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2nd request:: Co. A has LLC in TX in the oil business.Co. A then sets up a forgien LLC in the state of New Mex.

San Antonio, TX |

My question--why would the Co A. do that action in general and as well could it be a way to transfer/hide assets from their TX LLC into another state with different tax standards?
This is very specifc. please do not tell me you need more details.

Attorney Answers 3


Sorry, your question cannot be answered. We have no idea why someone may have chosen to do this. There are many legitimate reasons. and, sure, it could be done for some improper purposes. The legitimate reasons could include insulate liability issues between the companies, expand to a new market or line of business, or perhaps there are differing ownership of the two LLC's. There is no real way to tell without asking.

Mark as helpful

3 lawyers agree


Can entities be formed in different jurisdictions to accomplish the purpose of transferring or hiding assets or tax avoidance? Sure, however, you need a full understanding of the reasons for setting up the second entity.

In addition to Mark's wise counsel, there are three additional possibilities (of many potential possibilities) that may be applicable to your question for you to consider:

1. Co A, LLC does business directly in New Mexico and is required to register as a "foreign LLC":

Under each state's business laws, when an entity, formed in a different state, engages in business in that state, that entity may be required to register to do business in that second state.

Using your fact pattern as a base, if CoA, LLC is doing business in New Mexico, CoA, LLC may be required to register in New Mexico. CoA,LLC, for purposes of New Mexico is referred to as a "foreign" LLC--which simply means that CoA, LLC was not originally formed in the State of New Mexico. As far as Texas is concerned, CoA, LLC is a "domestic" LLC in Texas.

2. CoA, LLC wants to separate its activities in New Mexico from its activities in Texas:

In some situations, it is advisable to pursue separate lines of business, or separate business activities in separate entities (whether LLC, LP, Corp, etc). This may be to insulate the assets and business of the first entity from a new venture, or simply to have two separate and independent operations. In either case, the two entities can be set up as a "parent-subsidiary" setup where the existing LLC is the sole-owner of the new LLC, or as "sister" entities, meaning the members of the existing LLC are also the members of the new LLC.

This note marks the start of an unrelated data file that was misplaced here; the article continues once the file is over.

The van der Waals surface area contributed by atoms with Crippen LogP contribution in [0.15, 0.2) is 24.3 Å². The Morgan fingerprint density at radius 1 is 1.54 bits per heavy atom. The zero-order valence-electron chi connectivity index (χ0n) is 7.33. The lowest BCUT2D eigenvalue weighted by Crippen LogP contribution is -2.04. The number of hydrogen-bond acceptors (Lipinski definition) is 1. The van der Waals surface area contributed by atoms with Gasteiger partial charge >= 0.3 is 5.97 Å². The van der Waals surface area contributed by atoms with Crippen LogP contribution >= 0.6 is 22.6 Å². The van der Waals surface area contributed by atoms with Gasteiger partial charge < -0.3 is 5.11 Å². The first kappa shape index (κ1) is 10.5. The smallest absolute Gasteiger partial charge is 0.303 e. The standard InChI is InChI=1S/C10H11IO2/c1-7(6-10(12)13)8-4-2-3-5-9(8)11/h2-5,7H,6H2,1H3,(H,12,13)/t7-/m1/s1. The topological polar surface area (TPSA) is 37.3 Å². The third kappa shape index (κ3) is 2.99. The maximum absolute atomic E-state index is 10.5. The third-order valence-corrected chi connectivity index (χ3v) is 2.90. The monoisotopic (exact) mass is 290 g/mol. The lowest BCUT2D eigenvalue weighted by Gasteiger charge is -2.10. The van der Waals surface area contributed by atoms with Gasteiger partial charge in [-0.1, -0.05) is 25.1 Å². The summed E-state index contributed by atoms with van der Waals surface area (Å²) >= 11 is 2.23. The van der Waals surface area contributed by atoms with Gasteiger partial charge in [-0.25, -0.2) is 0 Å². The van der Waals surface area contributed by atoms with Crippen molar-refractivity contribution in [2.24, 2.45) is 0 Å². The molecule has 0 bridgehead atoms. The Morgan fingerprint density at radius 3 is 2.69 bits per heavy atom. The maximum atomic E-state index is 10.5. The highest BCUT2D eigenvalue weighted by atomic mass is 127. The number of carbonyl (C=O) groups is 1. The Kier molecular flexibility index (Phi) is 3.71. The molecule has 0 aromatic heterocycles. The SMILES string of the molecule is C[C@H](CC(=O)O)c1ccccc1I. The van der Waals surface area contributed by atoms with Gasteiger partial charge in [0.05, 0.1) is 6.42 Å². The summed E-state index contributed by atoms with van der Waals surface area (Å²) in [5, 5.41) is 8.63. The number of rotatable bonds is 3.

3. Tax Planning:

While one purpose of using separate entities may be managing and/or benefiting from different tax systems, if both entities are under common ownership and are taxed as "pass-through" entities, this benefit may be minimal.

The bottom line is that simply setting up one, two or multiple business entities in different jurisdictions is a normal and regular business and investment practice, and without further information about the purposes for the structure does not impute any improper motive.

Disclaimer: My answer is provided without all relevant facts, let alone your unique objectives. No attorney-client relationship is hereby created as a consequence and you should not take (or not take) any action based on my answer. I highly recommend that you consult with competent legal counsel before deciding to take or not take any action, as every situation is more complex than it appears.

Mark as helpful

2 lawyers agree


There are way too many possibilities. Considering the state chosen, I'm not too sure whether one should be leery of an ulterior motive. Texas generally has favorable piercing rules tax rules (i.e. no state income tax; limited franchise tax). States other than New Mexico are generally preferred to "hide" assets or pay less tax.

In other words, it seems like there's a legitimate business or convenience purpose to form the NM LLC.

The above statements are provided as general information and not intended as legal advice. Each matter has its own set of unique circumstances that cannot be adequately addressed without consultation. You are strongly advised to hire an attorney licensed to practice law in your state to represent you.

Mark as helpful

1 lawyer agrees

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